Visit Down Under leaves student with lifelong memories

Karen Robinson, senior biology and health and exercise science major, studied abroad in Sydney, Australia, during the fall semester of her junior year.

“To be honest, you don’t get much farther from Ewing than Sydney, Australia,” she said.

Along with her roommate Krista Going, senior elementary education and math, science and technology major, Robinson took a flight across the Pacific to the land Down Under. “I’ve always wanted to go there,” Robinson said. “I was fascinated so I asked my roommate if she wanted to go and she wanted to go her junior year, too.”

Together, Robinson and Going were able to travel to Australia. From July to December, Robinson visited Cairns, Bells Beach and Melbourne, where the famous beaches, markets and the unsurpassed nightlife gave her memories to last a lifetime.

Though they traveled all around Australia, Robinson still fell in love with Sydney. “It was such a gorgeous, clean city. It was so nice to just walk around,” she said. Robinson experienced the beauty of the famous opera house while seeing the “Pirates of Penzance” and breathed the fresh, crisp air in the Royal Botanical Gardens, which has an amusement park right on the harbor.

She was able to connect with the students of the University of New South Wales in Sydney where she studied. The apprehension of studying abroad was erased when she became fully involved in student life at the University through classes and the intramural soccer team.

She volunteered at the Sydney Children’s Hospital and also ran a 14-kilometer (9-mile) race from Hyde Park to Bondi Beach with 63,000 other runners, including a few Olympians.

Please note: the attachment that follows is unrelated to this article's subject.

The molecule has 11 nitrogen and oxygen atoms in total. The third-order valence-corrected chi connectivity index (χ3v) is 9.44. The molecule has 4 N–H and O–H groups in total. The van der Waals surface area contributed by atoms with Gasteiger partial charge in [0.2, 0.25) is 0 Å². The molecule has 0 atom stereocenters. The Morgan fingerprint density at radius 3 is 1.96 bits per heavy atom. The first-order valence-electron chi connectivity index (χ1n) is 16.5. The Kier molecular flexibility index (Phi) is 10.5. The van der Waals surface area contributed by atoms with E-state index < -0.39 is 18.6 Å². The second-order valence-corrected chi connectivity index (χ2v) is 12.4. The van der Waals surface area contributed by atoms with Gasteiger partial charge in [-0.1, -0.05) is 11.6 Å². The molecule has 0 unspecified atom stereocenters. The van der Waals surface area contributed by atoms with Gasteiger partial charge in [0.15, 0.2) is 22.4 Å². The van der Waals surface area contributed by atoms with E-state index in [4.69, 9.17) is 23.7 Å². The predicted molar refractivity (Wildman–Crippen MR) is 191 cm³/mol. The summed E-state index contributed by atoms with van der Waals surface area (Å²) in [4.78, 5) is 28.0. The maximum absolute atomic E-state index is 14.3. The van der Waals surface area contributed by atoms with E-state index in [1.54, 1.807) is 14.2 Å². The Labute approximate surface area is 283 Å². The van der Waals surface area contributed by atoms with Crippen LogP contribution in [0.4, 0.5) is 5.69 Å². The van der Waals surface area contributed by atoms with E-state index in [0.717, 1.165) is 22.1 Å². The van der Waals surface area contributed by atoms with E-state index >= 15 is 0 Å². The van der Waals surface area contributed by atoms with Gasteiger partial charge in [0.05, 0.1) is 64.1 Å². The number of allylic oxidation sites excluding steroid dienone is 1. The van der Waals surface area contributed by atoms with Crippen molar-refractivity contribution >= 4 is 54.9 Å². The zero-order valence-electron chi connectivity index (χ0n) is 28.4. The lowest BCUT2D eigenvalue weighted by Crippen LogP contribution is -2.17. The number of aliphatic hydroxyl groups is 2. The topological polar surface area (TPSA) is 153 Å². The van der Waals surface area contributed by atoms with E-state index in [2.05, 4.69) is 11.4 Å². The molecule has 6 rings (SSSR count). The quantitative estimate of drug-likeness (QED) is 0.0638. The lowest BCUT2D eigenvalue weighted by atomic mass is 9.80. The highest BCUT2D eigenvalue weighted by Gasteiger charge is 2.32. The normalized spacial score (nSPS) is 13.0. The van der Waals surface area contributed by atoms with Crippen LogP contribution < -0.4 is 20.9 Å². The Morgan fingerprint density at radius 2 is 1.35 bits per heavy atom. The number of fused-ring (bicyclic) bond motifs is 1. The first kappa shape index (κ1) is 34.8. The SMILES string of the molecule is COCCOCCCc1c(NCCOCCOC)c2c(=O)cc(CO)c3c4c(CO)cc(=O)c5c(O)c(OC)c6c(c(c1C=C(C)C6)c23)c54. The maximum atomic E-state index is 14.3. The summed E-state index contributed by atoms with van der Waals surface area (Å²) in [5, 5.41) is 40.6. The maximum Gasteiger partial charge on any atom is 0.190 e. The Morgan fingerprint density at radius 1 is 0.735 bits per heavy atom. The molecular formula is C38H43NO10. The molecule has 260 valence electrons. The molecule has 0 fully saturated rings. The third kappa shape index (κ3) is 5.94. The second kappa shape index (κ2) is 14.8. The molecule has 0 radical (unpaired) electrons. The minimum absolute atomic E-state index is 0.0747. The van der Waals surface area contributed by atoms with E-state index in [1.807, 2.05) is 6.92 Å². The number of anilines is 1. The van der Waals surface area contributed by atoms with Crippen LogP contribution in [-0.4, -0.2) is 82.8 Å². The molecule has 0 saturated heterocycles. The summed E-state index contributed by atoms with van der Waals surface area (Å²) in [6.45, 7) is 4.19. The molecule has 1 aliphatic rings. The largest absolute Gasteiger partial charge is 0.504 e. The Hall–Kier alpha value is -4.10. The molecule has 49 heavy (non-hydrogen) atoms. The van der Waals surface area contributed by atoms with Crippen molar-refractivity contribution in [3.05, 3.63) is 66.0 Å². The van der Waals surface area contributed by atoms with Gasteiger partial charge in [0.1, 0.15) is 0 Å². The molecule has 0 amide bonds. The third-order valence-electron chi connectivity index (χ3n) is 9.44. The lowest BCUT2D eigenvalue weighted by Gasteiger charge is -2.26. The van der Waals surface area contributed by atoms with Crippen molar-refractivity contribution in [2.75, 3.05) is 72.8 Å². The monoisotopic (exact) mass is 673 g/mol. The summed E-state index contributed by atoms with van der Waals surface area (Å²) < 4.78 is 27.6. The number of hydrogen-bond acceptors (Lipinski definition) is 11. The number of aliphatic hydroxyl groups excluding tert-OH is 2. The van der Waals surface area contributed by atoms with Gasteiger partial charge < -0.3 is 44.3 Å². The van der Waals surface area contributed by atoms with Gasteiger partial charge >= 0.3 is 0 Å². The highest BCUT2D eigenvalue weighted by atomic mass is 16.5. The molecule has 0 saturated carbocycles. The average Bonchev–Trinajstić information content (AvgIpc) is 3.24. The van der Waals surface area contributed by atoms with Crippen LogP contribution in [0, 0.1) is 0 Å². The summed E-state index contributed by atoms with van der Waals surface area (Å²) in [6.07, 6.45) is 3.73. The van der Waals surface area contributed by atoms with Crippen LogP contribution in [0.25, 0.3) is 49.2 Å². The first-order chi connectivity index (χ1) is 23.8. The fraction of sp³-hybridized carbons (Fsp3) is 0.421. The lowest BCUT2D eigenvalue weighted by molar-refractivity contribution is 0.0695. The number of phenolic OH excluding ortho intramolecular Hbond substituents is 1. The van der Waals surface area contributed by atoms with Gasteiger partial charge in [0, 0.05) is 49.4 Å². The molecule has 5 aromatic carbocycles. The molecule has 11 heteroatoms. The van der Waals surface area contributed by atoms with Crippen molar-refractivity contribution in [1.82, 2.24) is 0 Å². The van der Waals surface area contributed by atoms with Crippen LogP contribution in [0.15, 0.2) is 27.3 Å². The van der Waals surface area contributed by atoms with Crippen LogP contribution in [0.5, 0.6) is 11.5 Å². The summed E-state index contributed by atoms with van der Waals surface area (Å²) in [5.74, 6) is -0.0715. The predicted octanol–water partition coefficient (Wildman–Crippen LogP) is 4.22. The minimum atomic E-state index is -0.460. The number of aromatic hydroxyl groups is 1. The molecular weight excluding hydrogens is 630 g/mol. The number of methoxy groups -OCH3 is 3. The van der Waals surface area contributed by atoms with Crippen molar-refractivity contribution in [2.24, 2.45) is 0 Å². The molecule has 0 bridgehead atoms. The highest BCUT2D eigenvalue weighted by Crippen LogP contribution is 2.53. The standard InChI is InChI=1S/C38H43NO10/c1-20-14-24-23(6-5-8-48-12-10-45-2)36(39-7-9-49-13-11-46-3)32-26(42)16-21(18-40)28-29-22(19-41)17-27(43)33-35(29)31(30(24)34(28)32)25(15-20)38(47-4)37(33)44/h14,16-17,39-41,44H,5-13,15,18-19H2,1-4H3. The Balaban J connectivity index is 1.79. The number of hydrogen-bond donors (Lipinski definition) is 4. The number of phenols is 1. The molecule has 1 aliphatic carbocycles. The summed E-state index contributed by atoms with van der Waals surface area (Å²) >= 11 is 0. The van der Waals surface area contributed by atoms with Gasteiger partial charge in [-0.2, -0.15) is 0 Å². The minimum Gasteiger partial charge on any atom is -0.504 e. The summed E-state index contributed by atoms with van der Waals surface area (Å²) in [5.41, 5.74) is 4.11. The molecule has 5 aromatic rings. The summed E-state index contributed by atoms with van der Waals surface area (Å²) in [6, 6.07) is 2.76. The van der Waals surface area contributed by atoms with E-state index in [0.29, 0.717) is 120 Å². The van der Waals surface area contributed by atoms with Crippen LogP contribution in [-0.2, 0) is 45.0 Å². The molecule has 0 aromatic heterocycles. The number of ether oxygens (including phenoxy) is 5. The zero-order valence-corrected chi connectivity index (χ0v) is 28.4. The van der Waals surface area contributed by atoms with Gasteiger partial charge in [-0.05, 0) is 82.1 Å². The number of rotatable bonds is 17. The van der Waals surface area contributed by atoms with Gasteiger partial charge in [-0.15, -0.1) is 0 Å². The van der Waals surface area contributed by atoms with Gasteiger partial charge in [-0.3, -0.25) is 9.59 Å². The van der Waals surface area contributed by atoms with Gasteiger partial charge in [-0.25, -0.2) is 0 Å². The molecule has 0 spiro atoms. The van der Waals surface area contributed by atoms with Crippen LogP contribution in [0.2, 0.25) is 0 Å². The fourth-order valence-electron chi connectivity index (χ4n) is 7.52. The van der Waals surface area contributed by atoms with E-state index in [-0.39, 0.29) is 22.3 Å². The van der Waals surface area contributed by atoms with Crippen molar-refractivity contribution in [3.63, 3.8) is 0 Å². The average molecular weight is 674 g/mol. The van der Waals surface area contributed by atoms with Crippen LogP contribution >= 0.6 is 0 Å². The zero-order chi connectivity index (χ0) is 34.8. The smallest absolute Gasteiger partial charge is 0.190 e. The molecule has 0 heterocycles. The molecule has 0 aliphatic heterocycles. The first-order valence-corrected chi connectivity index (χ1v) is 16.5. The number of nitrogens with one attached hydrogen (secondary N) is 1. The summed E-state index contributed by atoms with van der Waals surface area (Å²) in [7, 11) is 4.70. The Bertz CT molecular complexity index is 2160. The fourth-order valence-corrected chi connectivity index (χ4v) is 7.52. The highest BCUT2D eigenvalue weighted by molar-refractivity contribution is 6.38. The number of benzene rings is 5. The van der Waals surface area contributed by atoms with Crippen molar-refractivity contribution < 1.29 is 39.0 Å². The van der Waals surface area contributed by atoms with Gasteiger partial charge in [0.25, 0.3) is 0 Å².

Though Sydney was “another adventure” to Robinson, the transition back to the College was tough. “I completely started a new life – new set of friends, new home, a new school, a new team. I just picked up when I got there and then I was coming back to the College when I felt that I had already moved on. It’s not that it was a negative thing, but I had moved to a next chapter of my life.”

With this mindset, Robinson wanted to return to the land of crocodile hunters and kangaroos. However, she has changed her mind.

“It was a crucial time of my life – character-building, perspective-changing, made me a better person and it allowed me to progress in life. Now, if I went back to Australia, it would be great but at the same time, the same people wouldn’t be there with me and it would make it an incomplete return.”

For the next two years, Robinson will be moving on to the next chapter of her life at the University of North Carolina.